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Easier GUI

by meirgold (Acolyte)
on Oct 16, 2010 at 15:24 UTC ( #865676=perlquestion: print w/ replies, xml ) Need Help??
meirgold has asked for the wisdom of the Perl Monks concerning the following question:

Hi Monks,

As we all know, creating a GUI in perl (using TK) can be a complicated task when it comes to GUIs that are more complex than a text field with a button.

I was wondering which solutions you use for GUIs.

Do you use automatic GUI creators ? Do you combine GUIs from other languages (Java, etc.) ? Any suggestions and/or comments are welcome

Comment on Easier GUI
Re: Easier GUI
by dasgar (Deacon) on Oct 16, 2010 at 15:54 UTC

    Since I've been primarily working in the world of Windows, I've been using Win32::GUI. To help speed up the development, I've been using the GUI Loft. It allows me to quickly set up the GUI look and appearance. However, I then have the to generate the code by hand and refer back to the GUI Loft for the size and location coordinates.

    I can't advocate that Win32::GUI is "best" GUI module/method since it's the only one that I have experience with. However, if you do decide to use it, I'd definitely recommend getting the GUI Loft. Just keep in mind that the GUI Loft hasn't been updated in a long time and is using an older Win32::GUI module than what is currently available, which means that all of its options on objects don't necessarily match up with the current Win32::GUI module.

    I've been meaning to take a look into learning Tk so that I can create more cross-platform GUIs, but haven't gotten around to doing it yet.

Re: Easier GUI
by Anonymous Monk on Oct 16, 2010 at 15:55 UTC
      It seems that this link is no longer active. In any case, I was referring mostly to Linux based systems.
        There were many links, and ZooZ/Guido/TikiArtist/SpecTcl are available
Re: Easier GUI
by zentara (Archbishop) on Oct 16, 2010 at 17:15 UTC
    creating a GUI in perl (using TK) can be a complicated task

    Believe me, writing your code from scratch is alot easier than trying to decipher the boilerplate code produced by the various tools to produce easy GUIs.

    If you were going to go that route, Glade is probably your best bet.

    The problem with boilerplate code is the obtuse naming conventions needed for creating callbacks. For instance instead of a callback called "do_what_button_1_does", you might get sub 1awer4567, and that makes it harder to track down little bugs.

    In reality, the GUI creators are the ones that make it easy for simple gui's, but anything more complicated, you are better off writing it from scratch.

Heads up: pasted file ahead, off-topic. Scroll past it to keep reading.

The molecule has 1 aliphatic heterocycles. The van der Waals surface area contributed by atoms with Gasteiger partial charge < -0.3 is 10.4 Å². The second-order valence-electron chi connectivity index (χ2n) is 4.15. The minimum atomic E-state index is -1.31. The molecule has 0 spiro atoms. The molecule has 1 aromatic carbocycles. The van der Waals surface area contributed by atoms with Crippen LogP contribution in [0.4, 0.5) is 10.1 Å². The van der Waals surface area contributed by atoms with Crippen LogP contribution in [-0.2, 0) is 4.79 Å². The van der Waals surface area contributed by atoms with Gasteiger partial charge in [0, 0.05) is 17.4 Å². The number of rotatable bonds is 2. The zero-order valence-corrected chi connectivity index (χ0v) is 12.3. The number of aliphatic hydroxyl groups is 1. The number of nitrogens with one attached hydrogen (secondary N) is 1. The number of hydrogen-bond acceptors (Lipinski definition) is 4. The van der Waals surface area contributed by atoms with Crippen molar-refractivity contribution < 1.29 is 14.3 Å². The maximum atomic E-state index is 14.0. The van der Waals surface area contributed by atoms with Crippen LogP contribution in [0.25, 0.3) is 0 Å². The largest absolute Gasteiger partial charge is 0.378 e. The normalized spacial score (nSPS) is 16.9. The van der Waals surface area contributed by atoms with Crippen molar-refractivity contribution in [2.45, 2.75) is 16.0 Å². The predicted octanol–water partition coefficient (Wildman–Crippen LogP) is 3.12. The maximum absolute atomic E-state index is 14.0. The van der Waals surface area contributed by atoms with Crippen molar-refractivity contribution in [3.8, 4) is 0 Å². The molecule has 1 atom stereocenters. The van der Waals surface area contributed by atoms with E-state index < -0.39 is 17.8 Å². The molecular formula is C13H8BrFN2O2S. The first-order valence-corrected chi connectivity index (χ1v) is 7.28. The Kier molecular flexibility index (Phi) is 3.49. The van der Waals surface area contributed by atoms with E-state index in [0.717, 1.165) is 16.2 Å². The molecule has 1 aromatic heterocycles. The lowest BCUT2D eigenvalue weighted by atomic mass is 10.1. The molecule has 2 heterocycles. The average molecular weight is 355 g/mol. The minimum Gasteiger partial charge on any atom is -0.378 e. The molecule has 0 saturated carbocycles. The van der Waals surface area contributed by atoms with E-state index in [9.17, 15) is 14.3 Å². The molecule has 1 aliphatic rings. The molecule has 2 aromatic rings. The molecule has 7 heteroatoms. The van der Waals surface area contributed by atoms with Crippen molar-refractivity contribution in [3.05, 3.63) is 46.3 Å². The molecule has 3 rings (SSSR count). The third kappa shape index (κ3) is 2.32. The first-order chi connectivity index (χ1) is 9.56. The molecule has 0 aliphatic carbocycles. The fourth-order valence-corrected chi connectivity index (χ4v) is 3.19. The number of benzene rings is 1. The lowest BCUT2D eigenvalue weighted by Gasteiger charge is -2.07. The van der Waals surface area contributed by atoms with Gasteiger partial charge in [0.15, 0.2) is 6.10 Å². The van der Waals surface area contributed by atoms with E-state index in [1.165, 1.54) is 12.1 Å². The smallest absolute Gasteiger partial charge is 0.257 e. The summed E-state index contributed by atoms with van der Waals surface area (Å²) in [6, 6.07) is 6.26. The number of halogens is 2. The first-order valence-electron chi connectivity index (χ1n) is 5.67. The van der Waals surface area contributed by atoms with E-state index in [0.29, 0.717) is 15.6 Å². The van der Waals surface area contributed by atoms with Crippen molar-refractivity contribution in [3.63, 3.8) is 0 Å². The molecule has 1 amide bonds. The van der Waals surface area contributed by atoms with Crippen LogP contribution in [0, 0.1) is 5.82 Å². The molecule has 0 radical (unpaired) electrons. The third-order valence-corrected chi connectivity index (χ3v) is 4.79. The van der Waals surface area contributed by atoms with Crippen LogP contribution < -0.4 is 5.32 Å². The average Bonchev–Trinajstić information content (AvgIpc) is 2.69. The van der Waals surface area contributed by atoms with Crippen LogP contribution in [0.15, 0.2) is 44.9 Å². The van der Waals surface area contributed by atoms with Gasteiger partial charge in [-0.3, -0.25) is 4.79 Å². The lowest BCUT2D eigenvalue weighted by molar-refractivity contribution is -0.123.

It takes time to learn either way. Either you can put in a few hours to learn from scratch, or you can put in a few hours learning the easy gui system, whatever it is.

    If you are in a situation, where you are repeatedly making gui's from some simple recipe, and you want to automate it for non-experienced users, then the easy gui creators may be useful.

    Just my opinion. :-)


    I'm not really a human, but I play one on earth.
    Old Perl Programmer Haiku ................... flash japh
Re: Easier GUI
by kcott (Abbot) on Oct 16, 2010 at 19:53 UTC

    I don't use GUI creators/generators for Perl/Tk. My reasons are much the same as zentara has posted above.

    I often see monolithic code that builds the entire GUI. Apart from being a poor programming technique to start with; it becomes a maintenance nightmare with anything beyond the simplest GUI. I aim for a modular approach. Here's a very rough example:

    use Tk; { my $mw = Tk::MainWindow->new(); configure_main_window($mw); build_menubar($mw); build_toolbar($mw); build_main_content($mw); build_statusbar($mw); } MainLoop; sub build_main_content { my ($mw) = @_; my $main_content_frame = $mw->Frame(); build_input_widgets($main_content_frame); build_output_widgets($main_content_frame); build_action_widgets($main_content_frame); }

    Once you have a basic skeleton, you can use this as a template for all your GUIs. Now you're starting to create your own automated tool.

    You'll find that using this method will give all your GUIs the same look and feel. It also saves a lot of time because you don't need to write every new GUI from scratch.

    If you're building many GUIs, you can write a script which further automates the process. This might be a commandline tool with options like --toolbar (a boolean switch indicating whether to include a toolbar), --title (providing the argument to $mw->title()), and so on. This tool would create the skeleton code for you based on your template.

    At the end of the day, choose whatever suits your needs best. Try to temper your choice with thoughts of: maintenance, extension, debugging, and so on.

    -- Ken

      Thanks everyone for the answers.

      Has anyone tried creating the GUI in a different language (such as Java) and have it interact with the perl script ?
Re: Easier GUI
by merrymonk (Friar) on Oct 17, 2010 at 09:44 UTC
    I have developed a method of defining the GUI in a spreadsheet and then having Perl that interprets the spreadsheet to create the GUI.
    I have used this for the past 6+ years and it works well. In does use the ‘table’ geometry manager which fits in well with a definition based on a spreadsheet table.
    The plus points are that I find it very simple to copy and paste elements from one system to another and it is easy to add more GUI widget types. One minus is that the GUIs produced do tend to look similar.

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